Holy Gose! Six Gose Beers You Have To Try

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It wasn’t too long ago that I had to Google the word “Gose” to figure out what the hell was going on with the strange beer that had turned up in my pint glass. The beer was confusing—kind of sour, and really tart, not my typical beer style, but I couldn’t help but go back for another sip. And another. And another. This was only a couple of years ago, when just a few American breweries bothered to make the ancient German style of beer called Gose, which combines really powerful tart notes with subtle hints of saltiness. The Gose was predominantly a lost art—largely forgotten by modern breweries. That is no longer the case. Call 2014 the Year of the Gose, because we’re seeing a strong resurgence in this esoteric style of beer.

Your standard Gose is a wheat beer with a low ABV, kind of refreshing but also kind of not refreshing. There’s a pucker factor, but also an oddly welcome spice from the use of coriander, and a kick of salt. The style isn’t for everyone, and I certainly couldn’t imagine knocking back a six pack in one sitting. Your palate would be wrecked. But there’s something intoxicating about the Gose that gets under your skin. Every once in a while, you just need a hit.

Here are six American versions of Gose you gotta check out.

North Carolina Gose West

The Brewers Guild produced the beer at Mystery Brewing, in Hillsborough this fall, but then sent kegs of it to taprooms across the state. It showed up at the Great American Beer Festival, too. They built the beer with as much local ingredients as possible (sea salt from the coast, barley and wheat from Asheville), and it will only be available through October in select locations. Road trip.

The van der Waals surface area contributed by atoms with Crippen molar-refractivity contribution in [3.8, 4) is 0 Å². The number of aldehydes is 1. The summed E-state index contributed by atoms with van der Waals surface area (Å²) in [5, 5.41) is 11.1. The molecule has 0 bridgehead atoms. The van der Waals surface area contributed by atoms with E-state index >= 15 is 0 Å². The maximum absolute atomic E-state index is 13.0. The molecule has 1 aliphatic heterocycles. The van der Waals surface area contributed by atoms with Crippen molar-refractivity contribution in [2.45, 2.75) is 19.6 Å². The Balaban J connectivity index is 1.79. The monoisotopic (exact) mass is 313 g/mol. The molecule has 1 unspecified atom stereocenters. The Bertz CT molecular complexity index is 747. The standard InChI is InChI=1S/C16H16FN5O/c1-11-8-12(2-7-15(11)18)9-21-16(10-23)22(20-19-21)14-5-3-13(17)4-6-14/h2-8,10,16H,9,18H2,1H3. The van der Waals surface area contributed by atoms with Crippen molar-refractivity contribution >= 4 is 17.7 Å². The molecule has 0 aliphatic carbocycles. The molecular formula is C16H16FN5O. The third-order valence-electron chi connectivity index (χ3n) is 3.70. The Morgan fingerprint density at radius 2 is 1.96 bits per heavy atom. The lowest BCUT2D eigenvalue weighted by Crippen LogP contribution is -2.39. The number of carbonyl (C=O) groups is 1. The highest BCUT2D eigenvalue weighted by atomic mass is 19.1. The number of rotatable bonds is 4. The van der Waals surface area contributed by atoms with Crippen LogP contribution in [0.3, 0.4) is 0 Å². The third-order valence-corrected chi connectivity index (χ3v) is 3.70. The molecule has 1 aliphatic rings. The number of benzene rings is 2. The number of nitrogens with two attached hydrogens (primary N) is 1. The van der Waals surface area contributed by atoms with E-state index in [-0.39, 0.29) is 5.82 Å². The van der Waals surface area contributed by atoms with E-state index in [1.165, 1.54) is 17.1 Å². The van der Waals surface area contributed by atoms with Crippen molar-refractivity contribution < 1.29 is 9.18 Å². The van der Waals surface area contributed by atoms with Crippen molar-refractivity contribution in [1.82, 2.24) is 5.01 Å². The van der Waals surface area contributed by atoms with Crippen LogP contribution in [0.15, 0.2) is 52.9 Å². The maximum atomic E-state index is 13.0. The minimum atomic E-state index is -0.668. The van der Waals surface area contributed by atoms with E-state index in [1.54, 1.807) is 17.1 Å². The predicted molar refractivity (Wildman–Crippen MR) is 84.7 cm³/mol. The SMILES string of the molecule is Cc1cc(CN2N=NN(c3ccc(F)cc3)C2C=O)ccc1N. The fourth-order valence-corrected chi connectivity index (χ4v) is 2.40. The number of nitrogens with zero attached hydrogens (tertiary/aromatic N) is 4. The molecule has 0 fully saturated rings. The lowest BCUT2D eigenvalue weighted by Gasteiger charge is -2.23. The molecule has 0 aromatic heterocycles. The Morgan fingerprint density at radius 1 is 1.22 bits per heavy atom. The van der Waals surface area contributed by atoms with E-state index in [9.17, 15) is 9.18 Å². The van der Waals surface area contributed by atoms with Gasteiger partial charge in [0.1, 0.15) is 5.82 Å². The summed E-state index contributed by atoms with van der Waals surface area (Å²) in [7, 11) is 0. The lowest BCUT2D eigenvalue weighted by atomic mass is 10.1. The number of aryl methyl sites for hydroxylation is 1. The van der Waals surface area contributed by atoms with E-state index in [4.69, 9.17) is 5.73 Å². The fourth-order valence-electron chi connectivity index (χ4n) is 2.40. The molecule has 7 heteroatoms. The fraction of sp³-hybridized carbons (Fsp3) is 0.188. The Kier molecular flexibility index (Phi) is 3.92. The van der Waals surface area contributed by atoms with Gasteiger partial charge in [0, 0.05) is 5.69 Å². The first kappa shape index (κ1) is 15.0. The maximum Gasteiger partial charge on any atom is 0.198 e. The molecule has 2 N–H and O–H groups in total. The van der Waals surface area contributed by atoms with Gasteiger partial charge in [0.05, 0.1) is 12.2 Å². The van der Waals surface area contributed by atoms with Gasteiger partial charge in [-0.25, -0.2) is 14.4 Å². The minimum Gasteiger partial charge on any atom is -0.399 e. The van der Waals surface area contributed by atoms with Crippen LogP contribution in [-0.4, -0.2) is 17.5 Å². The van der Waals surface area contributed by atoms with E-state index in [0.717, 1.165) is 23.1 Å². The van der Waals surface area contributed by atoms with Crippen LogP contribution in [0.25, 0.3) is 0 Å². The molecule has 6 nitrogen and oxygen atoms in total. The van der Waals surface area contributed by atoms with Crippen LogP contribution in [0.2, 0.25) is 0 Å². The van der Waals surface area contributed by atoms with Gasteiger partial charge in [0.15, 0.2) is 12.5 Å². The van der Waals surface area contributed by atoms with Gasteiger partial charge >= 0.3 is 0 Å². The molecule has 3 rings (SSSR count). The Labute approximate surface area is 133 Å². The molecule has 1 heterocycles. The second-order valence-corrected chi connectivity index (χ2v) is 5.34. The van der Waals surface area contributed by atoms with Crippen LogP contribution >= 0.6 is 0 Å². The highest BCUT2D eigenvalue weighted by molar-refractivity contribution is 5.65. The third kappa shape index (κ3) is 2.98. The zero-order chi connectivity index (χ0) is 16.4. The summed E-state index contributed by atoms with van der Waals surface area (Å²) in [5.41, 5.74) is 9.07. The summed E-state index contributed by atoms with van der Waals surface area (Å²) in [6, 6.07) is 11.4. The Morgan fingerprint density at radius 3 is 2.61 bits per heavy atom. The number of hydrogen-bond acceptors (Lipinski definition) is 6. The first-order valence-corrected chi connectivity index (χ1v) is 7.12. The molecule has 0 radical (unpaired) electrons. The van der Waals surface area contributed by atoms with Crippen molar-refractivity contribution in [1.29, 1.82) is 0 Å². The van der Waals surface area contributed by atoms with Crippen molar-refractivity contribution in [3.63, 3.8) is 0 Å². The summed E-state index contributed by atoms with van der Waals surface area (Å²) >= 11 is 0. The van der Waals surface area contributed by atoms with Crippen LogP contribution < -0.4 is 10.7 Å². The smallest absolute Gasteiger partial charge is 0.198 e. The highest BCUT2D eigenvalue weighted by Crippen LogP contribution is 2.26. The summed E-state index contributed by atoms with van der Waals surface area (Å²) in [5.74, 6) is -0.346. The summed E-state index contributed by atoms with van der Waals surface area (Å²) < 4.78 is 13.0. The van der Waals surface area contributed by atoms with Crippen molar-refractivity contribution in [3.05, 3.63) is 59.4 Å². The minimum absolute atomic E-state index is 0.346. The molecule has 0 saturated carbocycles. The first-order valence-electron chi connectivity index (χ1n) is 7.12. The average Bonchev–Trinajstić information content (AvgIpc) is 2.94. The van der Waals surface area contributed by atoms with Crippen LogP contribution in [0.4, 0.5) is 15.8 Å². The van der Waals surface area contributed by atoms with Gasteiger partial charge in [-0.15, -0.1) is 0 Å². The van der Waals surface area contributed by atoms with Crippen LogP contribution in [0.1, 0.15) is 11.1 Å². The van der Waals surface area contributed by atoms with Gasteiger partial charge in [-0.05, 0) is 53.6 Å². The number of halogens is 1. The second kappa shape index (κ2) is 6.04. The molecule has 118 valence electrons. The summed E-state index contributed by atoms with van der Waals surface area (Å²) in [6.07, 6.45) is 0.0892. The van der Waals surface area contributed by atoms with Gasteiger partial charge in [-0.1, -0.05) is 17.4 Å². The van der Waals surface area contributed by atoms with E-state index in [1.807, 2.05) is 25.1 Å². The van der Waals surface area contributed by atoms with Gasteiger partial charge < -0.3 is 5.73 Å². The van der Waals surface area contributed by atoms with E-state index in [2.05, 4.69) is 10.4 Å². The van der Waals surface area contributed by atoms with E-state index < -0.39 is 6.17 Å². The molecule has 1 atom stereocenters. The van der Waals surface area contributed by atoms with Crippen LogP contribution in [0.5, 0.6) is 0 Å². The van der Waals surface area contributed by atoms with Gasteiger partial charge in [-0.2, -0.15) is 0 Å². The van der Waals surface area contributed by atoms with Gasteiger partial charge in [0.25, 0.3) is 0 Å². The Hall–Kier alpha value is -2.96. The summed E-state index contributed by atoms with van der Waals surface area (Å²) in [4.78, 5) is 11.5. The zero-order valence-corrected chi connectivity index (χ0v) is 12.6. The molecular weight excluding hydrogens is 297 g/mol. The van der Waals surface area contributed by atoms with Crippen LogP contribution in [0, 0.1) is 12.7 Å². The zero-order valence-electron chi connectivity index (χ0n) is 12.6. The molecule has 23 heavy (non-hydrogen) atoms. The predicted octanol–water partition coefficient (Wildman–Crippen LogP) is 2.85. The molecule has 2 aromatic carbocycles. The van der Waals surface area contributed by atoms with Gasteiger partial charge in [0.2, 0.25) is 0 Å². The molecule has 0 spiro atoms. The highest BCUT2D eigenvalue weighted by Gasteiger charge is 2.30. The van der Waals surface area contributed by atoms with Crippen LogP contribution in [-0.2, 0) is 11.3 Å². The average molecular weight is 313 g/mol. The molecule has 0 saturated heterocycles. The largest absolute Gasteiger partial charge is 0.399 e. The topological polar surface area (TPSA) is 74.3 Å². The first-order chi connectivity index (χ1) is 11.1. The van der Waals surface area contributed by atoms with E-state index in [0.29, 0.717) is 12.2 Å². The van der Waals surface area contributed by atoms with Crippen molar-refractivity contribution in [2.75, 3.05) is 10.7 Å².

Hibiscus Gose

Boulevard Brewing
Boulevard calls this an “introductory sour beer.” I get that. It’s such a complex beverage—salty, lemony, with even a bit of sweetness—there’s a lot for new sour drinkers to grasp onto. Boulevard steeps dried hibiscus flowers at the end of the brewing process, which adds a bright pink tone to the beer. So it’s pretty too.


Westbrook Brewing Co.
This is the beer that sent me on my first journey to Gose town. Only 4% ABV, hitting all the style notes of sour/salty/spicy—it comes off as unabashedly zesty. Last summer, this was my go-to beer when I wanted to challenge myself and cleanse my palate. My mouth is watering just thinking about this beer.

Cucumber and Lime Tritonia

Creature Comforts
I haven’t had the chance to try this beer—it’s basically brand new, and I believe, available only on draft. Any who, Athens, Ga. based Creature Comforts took the traditional Gose and added cucumber and lime. I can only imagine that these additions help create a whirlwind of zing. I hope I’m up for the challenge.


Off Color Brewing
This could be the most appropriately named Gose in the bunch. This is a troublesome beer—actually two beers blended into one—a wheat beer spiced with coriander and a second Lactobacillus beer. Tart, is the name of the game, here, even after Off Color adds salt to the mix. See the full review here.

Goosetown Gose

Schell’s Brewery
Goosetown follows most of the Gose rules, but has a bit more of a malt backbone than some of the other Gose you’ll find. You get a bit of bread with your lemony tartness—a bit of balance to this traditionally unbalanced brew. This is a warm weather seasonal, but you can probably still find a bottle or two in the stores if you’re in Schell’s backyard.